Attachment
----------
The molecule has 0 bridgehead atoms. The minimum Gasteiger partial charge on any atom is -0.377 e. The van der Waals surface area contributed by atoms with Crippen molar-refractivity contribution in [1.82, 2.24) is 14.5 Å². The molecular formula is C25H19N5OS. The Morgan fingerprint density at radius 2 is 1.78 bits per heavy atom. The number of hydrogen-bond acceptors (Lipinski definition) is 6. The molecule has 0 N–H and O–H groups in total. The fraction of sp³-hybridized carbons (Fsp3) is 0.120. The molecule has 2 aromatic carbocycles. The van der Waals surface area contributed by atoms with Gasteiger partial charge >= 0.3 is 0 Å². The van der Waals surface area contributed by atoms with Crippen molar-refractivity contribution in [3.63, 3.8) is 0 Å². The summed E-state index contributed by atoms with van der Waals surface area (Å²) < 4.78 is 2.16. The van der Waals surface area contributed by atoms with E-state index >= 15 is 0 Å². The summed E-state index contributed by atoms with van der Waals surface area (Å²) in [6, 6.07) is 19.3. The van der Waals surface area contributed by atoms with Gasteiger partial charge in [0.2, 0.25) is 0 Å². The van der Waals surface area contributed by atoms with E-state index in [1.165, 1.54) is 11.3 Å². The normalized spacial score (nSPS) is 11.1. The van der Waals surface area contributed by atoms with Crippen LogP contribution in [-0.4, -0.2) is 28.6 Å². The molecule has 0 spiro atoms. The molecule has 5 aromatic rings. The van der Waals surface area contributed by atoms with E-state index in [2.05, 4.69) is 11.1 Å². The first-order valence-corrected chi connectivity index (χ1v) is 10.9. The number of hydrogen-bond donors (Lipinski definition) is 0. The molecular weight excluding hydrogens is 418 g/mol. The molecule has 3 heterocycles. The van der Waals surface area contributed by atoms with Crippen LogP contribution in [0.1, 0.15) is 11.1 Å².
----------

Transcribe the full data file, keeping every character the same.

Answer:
The molecule has 0 bridgehead atoms. The minimum Gasteiger partial charge on any atom is -0.377 e. The van der Waals surface area contributed by atoms with Crippen molar-refractivity contribution in [1.82, 2.24) is 14.5 Å². The molecular formula is C25H19N5OS. The Morgan fingerprint density at radius 2 is 1.78 bits per heavy atom. The number of hydrogen-bond acceptors (Lipinski definition) is 6. The molecule has 0 N–H and O–H groups in total. The fraction of sp³-hybridized carbons (Fsp3) is 0.120. The molecule has 2 aromatic carbocycles. The van der Waals surface area contributed by atoms with Gasteiger partial charge >= 0.3 is 0 Å². The van der Waals surface area contributed by atoms with Crippen molar-refractivity contribution in [3.63, 3.8) is 0 Å². The summed E-state index contributed by atoms with van der Waals surface area (Å²) < 4.78 is 2.16. The van der Waals surface area contributed by atoms with E-state index >= 15 is 0 Å². The summed E-state index contributed by atoms with van der Waals surface area (Å²) in [6, 6.07) is 19.3. The van der Waals surface area contributed by atoms with Gasteiger partial charge in [0.2, 0.25) is 0 Å². The van der Waals surface area contributed by atoms with E-state index in [1.165, 1.54) is 11.3 Å². The normalized spacial score (nSPS) is 11.1. The van der Waals surface area contributed by atoms with Crippen LogP contribution in [-0.4, -0.2) is 28.6 Å². The molecule has 0 spiro atoms. The molecule has 5 aromatic rings. The van der Waals surface area contributed by atoms with E-state index in [2.05, 4.69) is 11.1 Å². The first-order valence-corrected chi connectivity index (χ1v) is 10.9. The number of hydrogen-bond donors (Lipinski definition) is 0. The molecular weight excluding hydrogens is 418 g/mol. The molecule has 3 heterocycles. The van der Waals surface area contributed by atoms with Crippen LogP contribution in [0.1, 0.15) is 11.1 Å².